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I enjoyed your relaxing intro, I felt you grounding the content and explaining your motivation for getting involved in CIT, lovely sharing and used humour here as well with your colleagues (The land of Bruce!) which in my impression, allowed the participants feel at ease with you and your colleagues. I liked the fact that you felt comfortable enough to share your personal reflections and challenges of the past week, while using the previous skills but also connecting to the skill you were about to facilitate. This demonstrated trust, a certain amount of vulnerability and it was clearly emotional for you but not too much to appear over vulnerable (While sharing your challenges in work). You also shared encouraging words in the chat to make folks feel safe and supported while valuing their contributions.
‘Thank you Gareth, that was wonderful, thanks for your facilitation’ – Not only did I observe you making a conscious and visible effort to make your participants feel safe in the space, it was clear that from the beginning you were demonstrating an ability to make your co-facilitators feel safe, supported and appreciated.
You handled the beneficial / Harmful mental states (slides with images of children) with such ease and ownership that it was apparently clear just how experienced you are in working with groups and sharing material, imparting knowledge and learning. I thought you showed nice pacing between the slides that you were facilitating and guiding the conversation to keep up with the space but also feel safe to ask clarifying questions if needed. I recognised clearly that you were moving on and building on what your prior co-facilitator had shared (so you showed clearly that you were aware of your colleagues inputs and not just focussing on the next slide) but with a quicker pace (it may well have been needed if you felt a little behind the allocated times for each section). Nice interaction with the participants and managing the comments being received while at the same time, maintaining participants attention on the main content being shared. I saw a number of examples of encouragement throughout and recognition of comments, creating a sense or feeling of no wrong answer or silly comment being possible. Nice use of affirmations to follow the comments being made while you were leading the slides and receiving feedback. ‘Beautiful, thanks for sharing’.
Mental States Slides were lead and managed very well, professionally, to the point but also with space for interaction where it was felt it was needed. You created and implemented space and pause for questions after sharing, for example, you asked, ‘does this make sense to you?’ while you were introducing more complex content like Equanimity. I felt a sense of honesty while you were sharing and a true connection to the material as well as observing you smiling while facilitating. Of course there is a fine line between teaching and facilitating and it was clear to me that you have experience in both. Both skill sets can come in useful while sharing the CIT material but we clearly advocate for more facilitation than teaching and I got a sense that we were holding the desire to teach back at times.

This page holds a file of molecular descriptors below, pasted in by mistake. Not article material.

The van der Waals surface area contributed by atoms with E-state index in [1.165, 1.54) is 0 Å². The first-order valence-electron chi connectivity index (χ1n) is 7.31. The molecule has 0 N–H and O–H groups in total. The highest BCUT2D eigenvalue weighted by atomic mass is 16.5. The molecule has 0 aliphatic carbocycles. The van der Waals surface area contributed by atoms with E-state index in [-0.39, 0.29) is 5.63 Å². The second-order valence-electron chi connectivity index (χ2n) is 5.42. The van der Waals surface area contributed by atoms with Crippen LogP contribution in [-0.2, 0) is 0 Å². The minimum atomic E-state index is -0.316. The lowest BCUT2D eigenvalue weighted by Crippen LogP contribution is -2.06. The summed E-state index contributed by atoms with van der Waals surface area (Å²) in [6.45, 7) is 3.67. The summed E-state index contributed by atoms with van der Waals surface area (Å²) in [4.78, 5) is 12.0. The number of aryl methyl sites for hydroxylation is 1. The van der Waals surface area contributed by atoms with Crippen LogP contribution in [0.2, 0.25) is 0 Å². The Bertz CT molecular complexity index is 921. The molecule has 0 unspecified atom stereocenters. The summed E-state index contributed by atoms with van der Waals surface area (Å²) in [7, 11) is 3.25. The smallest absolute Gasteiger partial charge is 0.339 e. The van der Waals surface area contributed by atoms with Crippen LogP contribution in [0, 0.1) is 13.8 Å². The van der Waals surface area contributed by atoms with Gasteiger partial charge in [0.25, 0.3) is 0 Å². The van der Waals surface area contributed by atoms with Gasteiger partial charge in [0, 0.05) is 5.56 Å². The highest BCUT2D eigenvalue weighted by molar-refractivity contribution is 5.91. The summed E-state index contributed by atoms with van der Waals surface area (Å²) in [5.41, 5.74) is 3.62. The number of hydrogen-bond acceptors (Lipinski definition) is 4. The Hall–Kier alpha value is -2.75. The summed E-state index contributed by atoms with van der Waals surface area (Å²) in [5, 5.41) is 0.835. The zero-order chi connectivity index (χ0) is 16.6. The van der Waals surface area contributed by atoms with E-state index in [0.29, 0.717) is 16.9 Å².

Not applicable here as there was no MD or RW
Although I will also suggest some areas to potentially improve with this particular activity in the next question, I did see a whole different energy while initiating this activity and you clearly knew the activity and had prepared well for how to deliver it. With the activity the spark to forest fire with one word response, it seemed that you were almost excited to share the activity and encourage responses quite enthusiastically. I would only have loved to have heard a few more examples with this activity but time was going against you it seemed.
Equanimity slides managed very well, nice relaxed atmosphere created and sense of balance between sharing, eliciting responses and pacing it.
In general, making the participants feel at ease and encouraging their participation in all aspects of the skill was impressive.
Not applicable here as it was led by a co-facilitator
I observed an example where your co-facilitator had asked the group to share examples in order to demonstrate a particular part of the skill and you appeared to step in and to say, ‘maybe we should move on into the next activity’ (It was clear that time was a challenge here, if there is not enough time for the activity, it might be more useful to either leave the activity in order to come back to it in the next session if possible or share your own example and look for responses. This seemed to be in the lead in to the spark to the forest fire activity where the intention is to read out a number of scenarios and look for participants to share their reactions and responses. Your co-facilitator did not appear to be put out or offended in any way but it may have appeared a little disjointed for the participants at this point. It may have been a good idea to have a plan a and plan b if time was going against you or to have even attempted to communicate with your co-facilitator in the private chat option if possible. While facilitating this Spark to Forest Fire activity, I think a second example may have been useful to make it even more interactive and create more opportunities to learn/benefit for the participants. Time seemed against you here f